January 25, 2014

A mismatch of nuclear doctrines

  VITAL QUESTIONS: The ‘massive’ retaliation promised in the Indian nuclear doctrine is being increasingly questioned by scholars and analysts. This handout photograph released by the Defence Research and Development Organisation shows the launch of Agni V intercontinental ballistic missile at Wheeler Island, Odisha, on September 15, 2013.
VITAL QUESTIONS: The ‘massive’ retaliation promised in the Indian nuclear doctrine is being increasingly questioned by scholars and analysts. This handout photograph released by the Defence Research and Development Organisation shows the launch of Agni V intercontinental ballistic missile at Wheeler Island, Odisha, on September 15, 2013.

India intends to deter nuclear use by Pakistan while Pakistan’s nuclear weapons are meant to compensate for conventional arms asymmetry.

Manufacturing a nuclear weapon does not, as a senior Indian Minister in 1998 claimed, create credible deterrence. Deterrence is entirely a matter of perceptions, a mental effect that is created on the adversary that nuclear use will entail assured retaliatory holocaust. The possibility of nuclear use is thereby pre-empted. The Indian nuclear doctrine, in that sense, is well articulated — on paper. Since 1998, more than 15 years have passed and in the Indian sub-continent, nuclear arsenals have grown far beyond the small nuclear ambitions that were articulated then. Yet there is an increasing fund of world literature being published, pointing to structural and operational weaknesses in the Indian nuclear arsenal. The question is not whether India has built enough nuclear bombs. Hardly anyone questions this basic fact, but the ideational systems that will ensure the ‘massive’ retaliation promised in the doctrine are being increasingly questioned by scholars and analysts worldwide. Pakistani observers cannot help but be swayed and dangerously influenced by such literature, thereby inducing them to think the unthinkable. What does not help in encouraging sober thinking is the fact that since the end of the Second World War, South Asia has seen the largest number of shooting wars in the world. So the questions of nuclear use will not arise in the quiet peace of neighbourly relations, but in the stress of combat over the Line of Control or the international border.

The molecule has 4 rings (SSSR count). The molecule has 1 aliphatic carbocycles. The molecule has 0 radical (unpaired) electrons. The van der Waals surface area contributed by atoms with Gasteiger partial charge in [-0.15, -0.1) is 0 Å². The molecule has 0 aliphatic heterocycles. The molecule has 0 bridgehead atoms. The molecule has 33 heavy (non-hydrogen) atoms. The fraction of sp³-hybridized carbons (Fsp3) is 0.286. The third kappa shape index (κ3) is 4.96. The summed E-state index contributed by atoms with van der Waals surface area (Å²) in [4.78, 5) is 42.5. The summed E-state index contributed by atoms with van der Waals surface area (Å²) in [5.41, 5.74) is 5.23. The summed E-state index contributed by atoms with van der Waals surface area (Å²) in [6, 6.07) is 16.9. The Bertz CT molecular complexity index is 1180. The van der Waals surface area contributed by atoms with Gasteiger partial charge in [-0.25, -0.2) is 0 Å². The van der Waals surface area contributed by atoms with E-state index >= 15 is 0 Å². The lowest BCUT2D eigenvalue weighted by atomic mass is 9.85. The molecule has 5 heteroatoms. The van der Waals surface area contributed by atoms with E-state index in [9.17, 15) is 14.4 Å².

The 1998 test